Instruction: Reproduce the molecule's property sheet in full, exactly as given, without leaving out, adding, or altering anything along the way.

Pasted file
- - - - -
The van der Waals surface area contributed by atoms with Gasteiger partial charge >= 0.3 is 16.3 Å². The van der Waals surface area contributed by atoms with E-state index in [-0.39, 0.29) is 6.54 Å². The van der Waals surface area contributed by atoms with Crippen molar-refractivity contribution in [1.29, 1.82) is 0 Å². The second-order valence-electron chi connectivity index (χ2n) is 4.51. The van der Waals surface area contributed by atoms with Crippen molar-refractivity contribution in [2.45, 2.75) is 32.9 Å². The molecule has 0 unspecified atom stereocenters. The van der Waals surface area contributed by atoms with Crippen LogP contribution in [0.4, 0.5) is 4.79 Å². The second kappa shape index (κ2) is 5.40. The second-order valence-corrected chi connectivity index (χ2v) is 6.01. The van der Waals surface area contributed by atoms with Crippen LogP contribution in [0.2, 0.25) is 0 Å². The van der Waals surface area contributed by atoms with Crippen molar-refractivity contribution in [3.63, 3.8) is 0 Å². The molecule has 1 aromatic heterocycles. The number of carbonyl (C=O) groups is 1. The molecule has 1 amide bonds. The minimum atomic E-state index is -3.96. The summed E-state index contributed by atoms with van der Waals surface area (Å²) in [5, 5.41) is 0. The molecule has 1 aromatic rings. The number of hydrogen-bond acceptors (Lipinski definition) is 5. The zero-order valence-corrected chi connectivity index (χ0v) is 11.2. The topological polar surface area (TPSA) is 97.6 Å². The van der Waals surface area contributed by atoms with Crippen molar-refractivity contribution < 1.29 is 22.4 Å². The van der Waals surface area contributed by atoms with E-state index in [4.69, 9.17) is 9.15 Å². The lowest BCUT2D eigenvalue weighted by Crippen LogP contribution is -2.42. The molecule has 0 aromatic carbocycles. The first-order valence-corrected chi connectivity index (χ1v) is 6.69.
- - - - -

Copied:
The van der Waals surface area contributed by atoms with Gasteiger partial charge >= 0.3 is 16.3 Å². The van der Waals surface area contributed by atoms with E-state index in [-0.39, 0.29) is 6.54 Å². The van der Waals surface area contributed by atoms with Crippen molar-refractivity contribution in [1.29, 1.82) is 0 Å². The second-order valence-electron chi connectivity index (χ2n) is 4.51. The van der Waals surface area contributed by atoms with Crippen molar-refractivity contribution in [2.45, 2.75) is 32.9 Å². The molecule has 0 unspecified atom stereocenters. The van der Waals surface area contributed by atoms with Crippen LogP contribution in [0.4, 0.5) is 4.79 Å². The second kappa shape index (κ2) is 5.40. The second-order valence-corrected chi connectivity index (χ2v) is 6.01. The van der Waals surface area contributed by atoms with Crippen LogP contribution in [0.2, 0.25) is 0 Å². The van der Waals surface area contributed by atoms with Crippen molar-refractivity contribution in [3.63, 3.8) is 0 Å². The molecule has 1 aromatic heterocycles. The number of carbonyl (C=O) groups is 1. The molecule has 1 amide bonds. The minimum atomic E-state index is -3.96. The summed E-state index contributed by atoms with van der Waals surface area (Å²) in [5, 5.41) is 0. The molecule has 1 aromatic rings. The number of hydrogen-bond acceptors (Lipinski definition) is 5. The zero-order valence-corrected chi connectivity index (χ0v) is 11.2. The topological polar surface area (TPSA) is 97.6 Å². The van der Waals surface area contributed by atoms with Crippen molar-refractivity contribution < 1.29 is 22.4 Å². The van der Waals surface area contributed by atoms with E-state index in [4.69, 9.17) is 9.15 Å². The lowest BCUT2D eigenvalue weighted by Crippen LogP contribution is -2.42. The molecule has 0 aromatic carbocycles. The first-order valence-corrected chi connectivity index (χ1v) is 6.69.